Scientific evidence indicates that a massive asteroid struck the earth 66 million years ago, wiping out the dinosaurs in what is known as a “mass extinction.” While all non-avian dinosaurs perished, some relatives of modern ducks, ostriches and chickens survived, according to genetic data and fossil clues.

Birds and their dino-relatives were among the earliest forms of terrestrial life, the oldest of which is known as archaeopteryx, whose plumage has been re-created based on actual fossil feathers preserved in stone for 150 million years.

How do we know so much about a time when rock records of sheer chance are all that survive? The greatest proof is found in a slice of rock in Canada. Micro-fossils in the Paleogene era indicate the time when ferns took over forests and dinosaurs ruled but that layer also contains cracked quartz and rare metals suggesting a strike on the surface by an object as large as a mountain and it's location has recently been discovered! Chicxulub Puerto on the Yucatan Peninsula shows the crater rim whose footprint extends out into the Gulf, creating the hellscape that gave the ancestors of modern birds an edge.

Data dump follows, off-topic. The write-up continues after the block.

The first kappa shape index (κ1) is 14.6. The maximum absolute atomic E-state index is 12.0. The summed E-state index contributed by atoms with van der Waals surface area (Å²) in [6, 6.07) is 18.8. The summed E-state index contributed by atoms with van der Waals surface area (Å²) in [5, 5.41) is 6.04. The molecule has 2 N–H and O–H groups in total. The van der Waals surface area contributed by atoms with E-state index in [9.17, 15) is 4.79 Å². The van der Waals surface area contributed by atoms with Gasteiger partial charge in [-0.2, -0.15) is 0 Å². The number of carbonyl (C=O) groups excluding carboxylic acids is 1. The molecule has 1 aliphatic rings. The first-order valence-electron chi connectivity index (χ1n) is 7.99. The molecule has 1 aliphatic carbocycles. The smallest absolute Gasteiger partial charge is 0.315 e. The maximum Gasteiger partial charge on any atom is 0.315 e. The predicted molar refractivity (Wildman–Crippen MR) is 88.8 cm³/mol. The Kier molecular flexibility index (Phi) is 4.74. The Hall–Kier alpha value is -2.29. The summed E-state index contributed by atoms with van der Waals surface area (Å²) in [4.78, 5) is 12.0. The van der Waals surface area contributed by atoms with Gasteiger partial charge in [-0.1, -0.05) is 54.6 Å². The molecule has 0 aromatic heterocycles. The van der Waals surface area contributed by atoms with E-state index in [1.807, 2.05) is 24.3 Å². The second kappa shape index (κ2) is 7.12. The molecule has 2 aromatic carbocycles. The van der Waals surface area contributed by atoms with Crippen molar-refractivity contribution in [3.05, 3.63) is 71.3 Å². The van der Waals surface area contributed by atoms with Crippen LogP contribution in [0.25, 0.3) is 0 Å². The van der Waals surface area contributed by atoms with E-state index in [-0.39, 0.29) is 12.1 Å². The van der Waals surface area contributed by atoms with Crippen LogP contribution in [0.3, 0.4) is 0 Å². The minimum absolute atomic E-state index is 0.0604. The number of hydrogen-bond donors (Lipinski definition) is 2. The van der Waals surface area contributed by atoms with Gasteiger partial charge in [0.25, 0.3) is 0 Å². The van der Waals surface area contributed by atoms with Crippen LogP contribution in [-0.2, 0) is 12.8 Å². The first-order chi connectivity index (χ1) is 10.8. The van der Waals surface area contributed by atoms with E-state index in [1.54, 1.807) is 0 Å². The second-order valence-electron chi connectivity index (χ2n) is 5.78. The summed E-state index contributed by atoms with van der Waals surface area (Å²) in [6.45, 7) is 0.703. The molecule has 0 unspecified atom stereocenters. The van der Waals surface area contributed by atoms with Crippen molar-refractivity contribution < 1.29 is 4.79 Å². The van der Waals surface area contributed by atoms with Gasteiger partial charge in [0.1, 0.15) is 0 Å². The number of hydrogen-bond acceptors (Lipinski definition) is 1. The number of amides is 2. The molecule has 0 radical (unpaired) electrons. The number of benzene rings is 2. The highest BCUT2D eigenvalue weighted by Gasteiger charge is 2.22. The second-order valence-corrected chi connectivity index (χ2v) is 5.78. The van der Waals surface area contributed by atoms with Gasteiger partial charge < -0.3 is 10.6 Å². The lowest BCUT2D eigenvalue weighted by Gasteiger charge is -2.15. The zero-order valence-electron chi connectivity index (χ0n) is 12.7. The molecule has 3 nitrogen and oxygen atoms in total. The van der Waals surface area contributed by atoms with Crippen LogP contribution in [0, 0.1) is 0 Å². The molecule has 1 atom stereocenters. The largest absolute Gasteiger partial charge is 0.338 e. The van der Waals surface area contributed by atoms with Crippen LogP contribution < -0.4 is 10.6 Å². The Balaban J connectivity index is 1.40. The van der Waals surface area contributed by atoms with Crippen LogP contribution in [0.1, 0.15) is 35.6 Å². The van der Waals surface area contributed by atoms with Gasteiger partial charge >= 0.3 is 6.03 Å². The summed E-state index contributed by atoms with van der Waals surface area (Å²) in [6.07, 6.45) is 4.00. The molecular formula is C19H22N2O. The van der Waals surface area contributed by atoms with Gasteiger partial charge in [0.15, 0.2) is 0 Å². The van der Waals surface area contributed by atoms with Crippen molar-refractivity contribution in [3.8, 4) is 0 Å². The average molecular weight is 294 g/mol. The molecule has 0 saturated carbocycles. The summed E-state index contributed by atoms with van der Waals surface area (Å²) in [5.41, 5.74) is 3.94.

Additional fossil data is becoming available in China’s Liaoning Province. It is yielding a treasure trove of primitive bird contemporaries including feathers, scales and skin that even contains pigment.

What an assortment they were: many were flightless, carnivorous, of all different plumages and colors, and all related to birds today. There will be more revelations as the earth gives up its secrets.


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